Microsoft has limited the Office 2016 for Windows preview to customers with subscriptions to the enterprise-grade plans ProPlus, E3 and E4.
The restriction took some users by surprise.
"The software appears to be looking for an Office 365 Professional Plus subscription instead of the Business/Business Premium/E plan subscriptions. The Connect page says otherwise," wrote someone identified as Rekab in a message posted to Microsoft's support forum on Monday after downloading the preview.
"I can confirm that after upgrading our Office 365 account to the E3 level I am able to successfully activate the Office 2016 Preview with my corporate account," replied Jrausch later that day. "Looks like the problem is that you need one of the Enterprise level subscriptions to use the Preview. That was not clear at all from the information that accompanied the announcement from Microsoft."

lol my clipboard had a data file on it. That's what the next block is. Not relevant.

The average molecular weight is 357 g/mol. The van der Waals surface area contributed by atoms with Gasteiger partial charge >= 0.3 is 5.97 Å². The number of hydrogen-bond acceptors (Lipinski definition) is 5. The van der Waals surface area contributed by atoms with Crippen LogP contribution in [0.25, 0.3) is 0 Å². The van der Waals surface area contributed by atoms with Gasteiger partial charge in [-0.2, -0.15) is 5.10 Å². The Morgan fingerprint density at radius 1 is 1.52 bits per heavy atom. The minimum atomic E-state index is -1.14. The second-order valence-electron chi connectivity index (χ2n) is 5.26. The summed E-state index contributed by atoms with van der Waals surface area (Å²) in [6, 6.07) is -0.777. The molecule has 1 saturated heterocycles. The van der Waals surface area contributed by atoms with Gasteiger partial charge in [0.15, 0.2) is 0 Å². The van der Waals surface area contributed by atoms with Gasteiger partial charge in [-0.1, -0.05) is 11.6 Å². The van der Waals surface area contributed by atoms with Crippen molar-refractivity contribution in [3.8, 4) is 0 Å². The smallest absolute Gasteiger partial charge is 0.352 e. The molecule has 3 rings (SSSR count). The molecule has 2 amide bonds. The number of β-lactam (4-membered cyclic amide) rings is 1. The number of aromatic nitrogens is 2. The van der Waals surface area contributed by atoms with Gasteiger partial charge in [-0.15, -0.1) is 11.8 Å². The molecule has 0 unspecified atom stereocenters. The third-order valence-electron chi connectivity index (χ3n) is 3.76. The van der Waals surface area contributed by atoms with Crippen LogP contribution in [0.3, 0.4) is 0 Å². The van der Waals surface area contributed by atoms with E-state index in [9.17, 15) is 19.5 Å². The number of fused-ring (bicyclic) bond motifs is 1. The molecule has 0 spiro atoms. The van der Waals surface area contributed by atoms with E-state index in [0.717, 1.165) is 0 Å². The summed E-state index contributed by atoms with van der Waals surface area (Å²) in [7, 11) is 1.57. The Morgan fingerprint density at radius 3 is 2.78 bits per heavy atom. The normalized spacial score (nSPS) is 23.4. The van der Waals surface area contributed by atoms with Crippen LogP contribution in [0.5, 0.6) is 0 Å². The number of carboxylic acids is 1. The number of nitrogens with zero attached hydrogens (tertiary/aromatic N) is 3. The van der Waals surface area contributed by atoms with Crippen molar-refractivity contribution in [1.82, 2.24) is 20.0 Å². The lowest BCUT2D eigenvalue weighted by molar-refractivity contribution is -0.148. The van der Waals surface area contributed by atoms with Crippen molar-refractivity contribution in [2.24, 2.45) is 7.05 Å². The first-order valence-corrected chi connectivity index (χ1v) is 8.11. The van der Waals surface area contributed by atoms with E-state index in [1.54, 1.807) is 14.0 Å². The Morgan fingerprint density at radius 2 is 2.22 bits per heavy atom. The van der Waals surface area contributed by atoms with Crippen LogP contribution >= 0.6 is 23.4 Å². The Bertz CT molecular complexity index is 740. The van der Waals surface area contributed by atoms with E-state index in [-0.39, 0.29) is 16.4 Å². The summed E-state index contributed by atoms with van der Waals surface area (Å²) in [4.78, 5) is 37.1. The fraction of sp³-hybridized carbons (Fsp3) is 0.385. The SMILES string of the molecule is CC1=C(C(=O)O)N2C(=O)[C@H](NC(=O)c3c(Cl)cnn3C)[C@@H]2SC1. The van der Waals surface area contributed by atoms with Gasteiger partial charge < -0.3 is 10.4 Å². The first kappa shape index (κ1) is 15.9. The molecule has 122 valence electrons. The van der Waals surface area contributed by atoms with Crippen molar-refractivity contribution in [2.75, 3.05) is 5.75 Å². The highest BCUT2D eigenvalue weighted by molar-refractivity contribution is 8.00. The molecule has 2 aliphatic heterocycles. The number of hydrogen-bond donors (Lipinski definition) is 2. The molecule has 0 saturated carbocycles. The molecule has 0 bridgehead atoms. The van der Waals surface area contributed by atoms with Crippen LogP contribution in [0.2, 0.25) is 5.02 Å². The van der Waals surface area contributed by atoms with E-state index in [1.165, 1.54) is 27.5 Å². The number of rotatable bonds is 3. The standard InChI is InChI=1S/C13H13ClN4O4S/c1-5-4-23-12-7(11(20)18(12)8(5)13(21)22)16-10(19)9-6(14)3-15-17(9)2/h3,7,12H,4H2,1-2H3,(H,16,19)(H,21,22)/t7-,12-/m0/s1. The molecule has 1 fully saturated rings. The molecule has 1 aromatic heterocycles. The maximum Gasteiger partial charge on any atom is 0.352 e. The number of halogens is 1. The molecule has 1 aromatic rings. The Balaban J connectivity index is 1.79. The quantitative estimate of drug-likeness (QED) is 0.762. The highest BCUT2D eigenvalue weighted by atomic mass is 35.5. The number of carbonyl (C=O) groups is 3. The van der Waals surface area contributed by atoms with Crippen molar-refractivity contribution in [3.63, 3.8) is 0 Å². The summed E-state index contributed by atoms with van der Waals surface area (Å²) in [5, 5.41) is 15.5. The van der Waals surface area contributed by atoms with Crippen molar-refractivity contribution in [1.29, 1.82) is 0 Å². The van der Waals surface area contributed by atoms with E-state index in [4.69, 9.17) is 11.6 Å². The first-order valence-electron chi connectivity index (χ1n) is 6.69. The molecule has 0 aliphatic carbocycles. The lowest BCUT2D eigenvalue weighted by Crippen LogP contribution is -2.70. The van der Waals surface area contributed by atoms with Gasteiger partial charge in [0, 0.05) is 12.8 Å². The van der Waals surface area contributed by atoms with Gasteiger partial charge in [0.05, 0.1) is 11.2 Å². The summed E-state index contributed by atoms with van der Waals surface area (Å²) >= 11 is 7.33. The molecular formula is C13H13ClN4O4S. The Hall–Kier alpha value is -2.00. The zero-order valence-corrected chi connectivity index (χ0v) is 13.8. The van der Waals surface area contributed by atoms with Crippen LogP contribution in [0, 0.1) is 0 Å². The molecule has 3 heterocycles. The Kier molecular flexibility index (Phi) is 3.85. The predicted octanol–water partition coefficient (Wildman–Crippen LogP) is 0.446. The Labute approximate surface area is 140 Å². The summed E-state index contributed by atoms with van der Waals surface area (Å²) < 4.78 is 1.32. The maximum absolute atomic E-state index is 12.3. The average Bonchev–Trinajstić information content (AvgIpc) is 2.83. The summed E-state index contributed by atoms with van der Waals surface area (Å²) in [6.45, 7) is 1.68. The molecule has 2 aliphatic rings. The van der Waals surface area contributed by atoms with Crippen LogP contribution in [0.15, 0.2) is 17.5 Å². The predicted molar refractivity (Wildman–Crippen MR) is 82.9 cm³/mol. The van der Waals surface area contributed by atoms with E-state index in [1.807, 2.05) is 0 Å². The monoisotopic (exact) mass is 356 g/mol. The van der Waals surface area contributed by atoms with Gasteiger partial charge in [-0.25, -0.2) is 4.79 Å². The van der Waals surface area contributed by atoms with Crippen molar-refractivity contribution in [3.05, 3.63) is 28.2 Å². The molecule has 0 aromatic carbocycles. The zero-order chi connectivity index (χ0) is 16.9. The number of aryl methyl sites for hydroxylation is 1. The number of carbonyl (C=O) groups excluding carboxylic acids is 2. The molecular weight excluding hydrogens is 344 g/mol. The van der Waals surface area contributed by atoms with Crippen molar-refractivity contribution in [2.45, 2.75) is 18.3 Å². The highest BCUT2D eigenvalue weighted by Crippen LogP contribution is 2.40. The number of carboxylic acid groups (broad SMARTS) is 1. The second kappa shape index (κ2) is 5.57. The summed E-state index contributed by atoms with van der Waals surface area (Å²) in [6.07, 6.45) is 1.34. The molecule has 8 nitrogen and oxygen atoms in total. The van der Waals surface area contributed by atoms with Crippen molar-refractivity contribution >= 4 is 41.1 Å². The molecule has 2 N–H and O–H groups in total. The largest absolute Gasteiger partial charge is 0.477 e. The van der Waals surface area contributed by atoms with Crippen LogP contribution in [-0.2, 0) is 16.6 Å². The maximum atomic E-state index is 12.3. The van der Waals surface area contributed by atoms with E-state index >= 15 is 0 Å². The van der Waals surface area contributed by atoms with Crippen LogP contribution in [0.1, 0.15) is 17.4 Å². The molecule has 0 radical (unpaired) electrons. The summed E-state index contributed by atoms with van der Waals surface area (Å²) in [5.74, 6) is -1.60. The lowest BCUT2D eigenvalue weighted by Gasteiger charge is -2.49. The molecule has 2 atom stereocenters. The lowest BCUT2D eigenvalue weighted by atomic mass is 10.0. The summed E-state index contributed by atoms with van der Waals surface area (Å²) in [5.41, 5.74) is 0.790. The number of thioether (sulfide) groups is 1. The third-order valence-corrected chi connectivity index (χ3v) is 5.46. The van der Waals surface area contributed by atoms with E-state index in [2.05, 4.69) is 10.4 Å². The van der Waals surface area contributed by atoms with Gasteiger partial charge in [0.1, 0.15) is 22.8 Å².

Messages on other threads confirmed that the Office 2016 preview was not available to all Office 365 business plan subscribers. "Office 365 ProPlus, E3, and E4 are the only subscription types that I've seen work," said Jaxidian today.
The reason users complained was that on Monday, when Microsoft announced the Office 2016 Preview for Business, it said that a business-grade Office 365 subscription was required. That implied customers with, say, Office 365 Business Premium, or its forerunner, Office 365 Small Business Premium, would be able to test the new suite.
Since Monday, Microsoft has changed the preview page's requirements to read "...an active Office 365 ProPlus subscription."
ProPlus is available as a separate subscription -- for $12 per user per month -- but it is also bundled with the Office 365 Enterprise E3 and E4 plans, which run $20 and $22 per user per month, respectively.
Microsoft will expand the preview to a wider audience -- it typically limits betas before opening them to all comers -- but has not said when it will do so.
People interested in testing the Office 2016 preview must register on Microsoft Connect.